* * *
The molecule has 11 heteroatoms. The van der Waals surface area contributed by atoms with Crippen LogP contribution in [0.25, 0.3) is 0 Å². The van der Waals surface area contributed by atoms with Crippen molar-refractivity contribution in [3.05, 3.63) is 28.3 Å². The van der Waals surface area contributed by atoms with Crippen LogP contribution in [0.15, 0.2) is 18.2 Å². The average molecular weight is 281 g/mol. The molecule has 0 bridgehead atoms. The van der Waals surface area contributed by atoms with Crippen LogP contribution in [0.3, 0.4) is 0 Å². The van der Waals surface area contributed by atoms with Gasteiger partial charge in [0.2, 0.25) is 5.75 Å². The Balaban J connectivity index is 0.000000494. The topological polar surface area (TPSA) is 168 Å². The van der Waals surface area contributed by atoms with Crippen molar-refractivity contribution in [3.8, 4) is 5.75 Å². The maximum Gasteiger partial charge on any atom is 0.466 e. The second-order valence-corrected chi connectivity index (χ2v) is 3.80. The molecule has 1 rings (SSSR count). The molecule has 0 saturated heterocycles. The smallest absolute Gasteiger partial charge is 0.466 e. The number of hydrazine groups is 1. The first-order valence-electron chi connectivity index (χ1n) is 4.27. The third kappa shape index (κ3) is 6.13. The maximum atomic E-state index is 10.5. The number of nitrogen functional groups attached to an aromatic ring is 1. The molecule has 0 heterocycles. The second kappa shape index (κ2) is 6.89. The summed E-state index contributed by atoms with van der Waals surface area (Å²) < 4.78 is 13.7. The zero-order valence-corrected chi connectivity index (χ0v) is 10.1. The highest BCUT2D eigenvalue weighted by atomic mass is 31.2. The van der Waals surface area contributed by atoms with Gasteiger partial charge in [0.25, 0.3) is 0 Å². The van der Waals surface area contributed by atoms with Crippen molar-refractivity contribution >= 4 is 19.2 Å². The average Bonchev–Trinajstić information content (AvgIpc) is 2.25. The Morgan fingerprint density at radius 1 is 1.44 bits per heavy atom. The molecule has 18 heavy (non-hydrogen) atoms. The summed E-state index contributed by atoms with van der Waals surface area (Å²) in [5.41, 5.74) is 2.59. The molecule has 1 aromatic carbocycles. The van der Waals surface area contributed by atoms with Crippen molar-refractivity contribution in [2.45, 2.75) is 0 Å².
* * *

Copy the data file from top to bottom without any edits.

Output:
The molecule has 11 heteroatoms. The van der Waals surface area contributed by atoms with Crippen LogP contribution in [0.25, 0.3) is 0 Å². The van der Waals surface area contributed by atoms with Crippen molar-refractivity contribution in [3.05, 3.63) is 28.3 Å². The van der Waals surface area contributed by atoms with Crippen LogP contribution in [0.15, 0.2) is 18.2 Å². The average molecular weight is 281 g/mol. The molecule has 0 bridgehead atoms. The van der Waals surface area contributed by atoms with Crippen LogP contribution in [0.3, 0.4) is 0 Å². The van der Waals surface area contributed by atoms with Gasteiger partial charge in [0.2, 0.25) is 5.75 Å². The Balaban J connectivity index is 0.000000494. The topological polar surface area (TPSA) is 168 Å². The van der Waals surface area contributed by atoms with Crippen molar-refractivity contribution in [3.8, 4) is 5.75 Å². The maximum Gasteiger partial charge on any atom is 0.466 e. The second-order valence-corrected chi connectivity index (χ2v) is 3.80. The molecule has 1 rings (SSSR count). The molecule has 0 saturated heterocycles. The smallest absolute Gasteiger partial charge is 0.466 e. The number of hydrazine groups is 1. The first-order valence-electron chi connectivity index (χ1n) is 4.27. The third kappa shape index (κ3) is 6.13. The maximum atomic E-state index is 10.5. The number of nitrogen functional groups attached to an aromatic ring is 1. The molecule has 0 heterocycles. The second kappa shape index (κ2) is 6.89. The summed E-state index contributed by atoms with van der Waals surface area (Å²) < 4.78 is 13.7. The zero-order valence-corrected chi connectivity index (χ0v) is 10.1. The highest BCUT2D eigenvalue weighted by atomic mass is 31.2. The van der Waals surface area contributed by atoms with Gasteiger partial charge in [0.25, 0.3) is 0 Å². The van der Waals surface area contributed by atoms with Crippen molar-refractivity contribution >= 4 is 19.2 Å². The average Bonchev–Trinajstić information content (AvgIpc) is 2.25. The Morgan fingerprint density at radius 1 is 1.44 bits per heavy atom. The molecule has 18 heavy (non-hydrogen) atoms. The summed E-state index contributed by atoms with van der Waals surface area (Å²) in [5.41, 5.74) is 2.59. The molecule has 1 aromatic carbocycles. The van der Waals surface area contributed by atoms with Crippen molar-refractivity contribution in [2.45, 2.75) is 0 Å².